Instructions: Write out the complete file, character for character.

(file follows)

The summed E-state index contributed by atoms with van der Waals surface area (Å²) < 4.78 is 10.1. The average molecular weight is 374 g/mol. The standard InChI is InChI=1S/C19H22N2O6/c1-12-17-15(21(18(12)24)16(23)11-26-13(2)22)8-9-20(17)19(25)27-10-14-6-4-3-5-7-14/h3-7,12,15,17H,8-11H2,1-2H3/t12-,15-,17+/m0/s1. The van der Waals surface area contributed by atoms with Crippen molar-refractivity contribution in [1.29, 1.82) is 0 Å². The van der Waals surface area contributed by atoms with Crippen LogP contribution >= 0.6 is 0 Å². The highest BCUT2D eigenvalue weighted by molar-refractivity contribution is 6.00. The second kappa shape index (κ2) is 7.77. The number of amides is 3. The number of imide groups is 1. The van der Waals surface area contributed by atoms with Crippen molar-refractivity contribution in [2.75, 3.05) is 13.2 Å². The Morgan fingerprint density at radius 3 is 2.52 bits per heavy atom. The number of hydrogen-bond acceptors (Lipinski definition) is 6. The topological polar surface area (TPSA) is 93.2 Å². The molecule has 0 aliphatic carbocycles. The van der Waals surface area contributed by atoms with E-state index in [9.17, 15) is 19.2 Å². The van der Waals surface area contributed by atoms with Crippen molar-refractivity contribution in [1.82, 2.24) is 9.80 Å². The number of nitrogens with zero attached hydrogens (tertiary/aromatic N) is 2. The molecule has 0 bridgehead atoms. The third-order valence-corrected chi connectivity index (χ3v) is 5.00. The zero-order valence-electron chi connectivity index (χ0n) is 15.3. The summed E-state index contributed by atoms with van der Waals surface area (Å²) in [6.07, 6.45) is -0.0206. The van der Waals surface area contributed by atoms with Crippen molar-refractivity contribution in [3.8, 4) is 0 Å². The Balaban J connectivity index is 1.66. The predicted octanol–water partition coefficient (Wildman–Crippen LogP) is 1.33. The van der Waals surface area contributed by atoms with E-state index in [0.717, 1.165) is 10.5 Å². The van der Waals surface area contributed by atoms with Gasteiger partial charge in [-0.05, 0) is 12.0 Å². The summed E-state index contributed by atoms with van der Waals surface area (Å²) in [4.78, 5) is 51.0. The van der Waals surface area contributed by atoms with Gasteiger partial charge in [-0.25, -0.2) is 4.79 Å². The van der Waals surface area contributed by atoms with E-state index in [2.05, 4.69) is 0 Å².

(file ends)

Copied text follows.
The summed E-state index contributed by atoms with van der Waals surface area (Å²) < 4.78 is 10.1. The average molecular weight is 374 g/mol. The standard InChI is InChI=1S/C19H22N2O6/c1-12-17-15(21(18(12)24)16(23)11-26-13(2)22)8-9-20(17)19(25)27-10-14-6-4-3-5-7-14/h3-7,12,15,17H,8-11H2,1-2H3/t12-,15-,17+/m0/s1. The van der Waals surface area contributed by atoms with Crippen molar-refractivity contribution in [1.29, 1.82) is 0 Å². The van der Waals surface area contributed by atoms with Crippen LogP contribution >= 0.6 is 0 Å². The highest BCUT2D eigenvalue weighted by molar-refractivity contribution is 6.00. The second kappa shape index (κ2) is 7.77. The number of amides is 3. The number of imide groups is 1. The van der Waals surface area contributed by atoms with Crippen molar-refractivity contribution in [2.75, 3.05) is 13.2 Å². The Morgan fingerprint density at radius 3 is 2.52 bits per heavy atom. The number of hydrogen-bond acceptors (Lipinski definition) is 6. The topological polar surface area (TPSA) is 93.2 Å². The molecule has 0 aliphatic carbocycles. The van der Waals surface area contributed by atoms with E-state index in [9.17, 15) is 19.2 Å². The van der Waals surface area contributed by atoms with Crippen molar-refractivity contribution in [1.82, 2.24) is 9.80 Å². The number of nitrogens with zero attached hydrogens (tertiary/aromatic N) is 2. The molecule has 0 bridgehead atoms. The third-order valence-corrected chi connectivity index (χ3v) is 5.00. The zero-order valence-electron chi connectivity index (χ0n) is 15.3. The summed E-state index contributed by atoms with van der Waals surface area (Å²) in [6.07, 6.45) is -0.0206. The van der Waals surface area contributed by atoms with Crippen molar-refractivity contribution in [3.8, 4) is 0 Å². The Balaban J connectivity index is 1.66. The predicted octanol–water partition coefficient (Wildman–Crippen LogP) is 1.33. The van der Waals surface area contributed by atoms with E-state index in [0.717, 1.165) is 10.5 Å². The van der Waals surface area contributed by atoms with Gasteiger partial charge in [-0.05, 0) is 12.0 Å². The summed E-state index contributed by atoms with van der Waals surface area (Å²) in [4.78, 5) is 51.0. The van der Waals surface area contributed by atoms with Gasteiger partial charge in [-0.25, -0.2) is 4.79 Å². The van der Waals surface area contributed by atoms with E-state index in [2.05, 4.69) is 0 Å².